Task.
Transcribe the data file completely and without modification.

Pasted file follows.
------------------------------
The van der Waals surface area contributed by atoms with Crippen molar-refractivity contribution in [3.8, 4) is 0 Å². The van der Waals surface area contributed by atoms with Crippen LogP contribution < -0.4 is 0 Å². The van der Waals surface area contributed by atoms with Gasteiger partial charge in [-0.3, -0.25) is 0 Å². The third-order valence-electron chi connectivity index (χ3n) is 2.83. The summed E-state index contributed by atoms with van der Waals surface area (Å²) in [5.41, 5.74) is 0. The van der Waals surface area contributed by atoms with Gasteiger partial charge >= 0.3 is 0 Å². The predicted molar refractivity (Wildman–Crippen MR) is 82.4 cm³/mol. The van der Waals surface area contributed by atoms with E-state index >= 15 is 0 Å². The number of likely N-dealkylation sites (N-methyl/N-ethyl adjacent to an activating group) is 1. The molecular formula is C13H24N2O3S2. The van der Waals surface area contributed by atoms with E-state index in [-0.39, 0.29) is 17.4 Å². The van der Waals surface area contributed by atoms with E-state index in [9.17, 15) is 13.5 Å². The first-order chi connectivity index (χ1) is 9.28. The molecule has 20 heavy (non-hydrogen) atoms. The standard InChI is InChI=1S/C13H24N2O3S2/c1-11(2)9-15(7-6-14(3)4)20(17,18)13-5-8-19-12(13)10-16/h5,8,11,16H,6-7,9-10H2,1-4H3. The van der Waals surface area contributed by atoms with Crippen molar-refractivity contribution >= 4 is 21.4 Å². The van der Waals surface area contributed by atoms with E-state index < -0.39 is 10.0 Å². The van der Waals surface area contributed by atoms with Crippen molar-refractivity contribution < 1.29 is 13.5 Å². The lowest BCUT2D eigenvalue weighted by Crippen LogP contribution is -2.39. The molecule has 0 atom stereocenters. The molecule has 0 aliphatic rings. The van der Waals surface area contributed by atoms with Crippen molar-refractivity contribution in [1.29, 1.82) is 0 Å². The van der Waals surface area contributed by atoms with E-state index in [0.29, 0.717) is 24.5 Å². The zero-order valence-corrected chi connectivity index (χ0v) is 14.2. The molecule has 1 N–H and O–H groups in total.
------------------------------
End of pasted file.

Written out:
The van der Waals surface area contributed by atoms with Crippen molar-refractivity contribution in [3.8, 4) is 0 Å². The van der Waals surface area contributed by atoms with Crippen LogP contribution < -0.4 is 0 Å². The van der Waals surface area contributed by atoms with Gasteiger partial charge in [-0.3, -0.25) is 0 Å². The third-order valence-electron chi connectivity index (χ3n) is 2.83. The summed E-state index contributed by atoms with van der Waals surface area (Å²) in [5.41, 5.74) is 0. The van der Waals surface area contributed by atoms with Gasteiger partial charge >= 0.3 is 0 Å². The predicted molar refractivity (Wildman–Crippen MR) is 82.4 cm³/mol. The van der Waals surface area contributed by atoms with E-state index >= 15 is 0 Å². The number of likely N-dealkylation sites (N-methyl/N-ethyl adjacent to an activating group) is 1. The molecular formula is C13H24N2O3S2. The van der Waals surface area contributed by atoms with E-state index in [-0.39, 0.29) is 17.4 Å². The van der Waals surface area contributed by atoms with E-state index in [9.17, 15) is 13.5 Å². The first-order chi connectivity index (χ1) is 9.28. The molecule has 20 heavy (non-hydrogen) atoms. The standard InChI is InChI=1S/C13H24N2O3S2/c1-11(2)9-15(7-6-14(3)4)20(17,18)13-5-8-19-12(13)10-16/h5,8,11,16H,6-7,9-10H2,1-4H3. The van der Waals surface area contributed by atoms with Crippen molar-refractivity contribution >= 4 is 21.4 Å². The van der Waals surface area contributed by atoms with E-state index < -0.39 is 10.0 Å². The van der Waals surface area contributed by atoms with Crippen molar-refractivity contribution < 1.29 is 13.5 Å². The lowest BCUT2D eigenvalue weighted by Crippen LogP contribution is -2.39. The molecule has 0 atom stereocenters. The molecule has 0 aliphatic rings. The van der Waals surface area contributed by atoms with Crippen molar-refractivity contribution in [1.29, 1.82) is 0 Å². The van der Waals surface area contributed by atoms with E-state index in [0.29, 0.717) is 24.5 Å². The zero-order valence-corrected chi connectivity index (χ0v) is 14.2. The molecule has 1 N–H and O–H groups in total.